Queue management is just one example of how you can strategically manage the service environment.
Now THIS is where we all feel most comfortable. This term can be misleading because it’s more than sticking up a few posters or sending an email about Tuesday’s $10 Steak Sandwich. For this area of your marketing strategy to be effective, you must include but also extend past the traditional advertising tools and promote your venue from a public relations perspective. This might involve a communications and community engagement plan, including tactics such as experiential displays, launches, sampling or educational material that promotes reward or loyalty programs.
Communication should be consistent across all channels including physical collateral, staff, signage and digital formats such as websites, email content and social networks. Promotion is often our first port of call because it’s the “action” – we make posters, we create emails, write great copy but a good marketing strategy needs to consider all 7 elements of a service environment.
It is true that first impressions last. One of the best marketing successes in terms of branding is technology giant, Apple. Consider every product that Apple produces and you’ll notice each item shares the same aesthetics and bare the brand’s iconic logo. Their product packaging is designed so that you have an experience even as you open your new iPad box. When you visit an Apple store and make a significant purchase you can expect to be embarrassingly applauded and cheered by Apple store staff as you leave.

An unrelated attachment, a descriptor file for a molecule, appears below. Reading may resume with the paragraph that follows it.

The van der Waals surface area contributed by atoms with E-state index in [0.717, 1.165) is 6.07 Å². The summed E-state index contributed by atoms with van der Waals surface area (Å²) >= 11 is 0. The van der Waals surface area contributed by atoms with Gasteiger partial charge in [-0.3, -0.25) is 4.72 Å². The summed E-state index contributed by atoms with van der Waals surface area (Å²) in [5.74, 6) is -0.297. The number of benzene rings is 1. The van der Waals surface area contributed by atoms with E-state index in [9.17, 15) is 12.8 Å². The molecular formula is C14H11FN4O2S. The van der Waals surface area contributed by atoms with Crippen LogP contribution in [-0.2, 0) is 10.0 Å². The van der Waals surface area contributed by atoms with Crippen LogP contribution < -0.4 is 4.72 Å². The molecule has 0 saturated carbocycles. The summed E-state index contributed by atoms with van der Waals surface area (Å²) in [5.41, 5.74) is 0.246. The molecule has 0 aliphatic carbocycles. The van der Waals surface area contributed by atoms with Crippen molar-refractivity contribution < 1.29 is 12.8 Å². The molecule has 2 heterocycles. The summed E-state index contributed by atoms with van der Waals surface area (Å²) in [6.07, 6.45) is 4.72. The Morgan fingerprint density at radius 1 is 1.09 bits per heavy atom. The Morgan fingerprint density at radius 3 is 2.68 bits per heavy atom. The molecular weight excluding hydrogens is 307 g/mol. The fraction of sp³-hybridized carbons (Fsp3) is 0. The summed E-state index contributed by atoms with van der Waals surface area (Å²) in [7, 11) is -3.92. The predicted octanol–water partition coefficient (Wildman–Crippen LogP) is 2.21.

You can create a tangible experience for your customers by making them aware of exactly who you are and what you offer, and sometimes this only needs to be a small thing. Examine branding elements of your venue such as staff uniforms, your venue’s logo design, internal and external signage right up to how your menus present. Remember that a brand is a public promise of what you deliver every single day. Make it special.
Surprisingly, this is often the most neglected step of the marketing mix in service environments because it is the hardest. Human Resources will have a significant effect on your marketing strategy. It’s vital to consider who is best suited for what role and develop detailed recruitment strategies to determine the best fit for the individual and your venue. In addition, the best companies promote what a fantastic place it is to work which in turn attracts quality staff and communicates a positive message to your customers.
How can you leverage your people to bring home the message that your venue is different? I can guarantee your customers will remember the clever and polite waiter long after their lukewarm coffee was served. What’s that saying – “It’s difficult to soar with eagles when you work with turkeys”… thanksgiving dinner at your place then?
Process refers to the way in which you deliver your service. More often, you only have a short period of interaction between customer and staff before they are left to their own thoughts. One handy tip is to create a Service Blueprint to better understand what happens and when. Look for areas where you can enhance the engagement with each moment you deal with your customer. Get your staff understanding that they are an important part of that process – they could be touch point number one or more importantly the last point of contact before your customer leaves. That’s your moment of truth so make that moment memorable.
It’s a good tip to mind your Ps with each marketing strategy and workshop how you are going to deliver on each one of these concepts.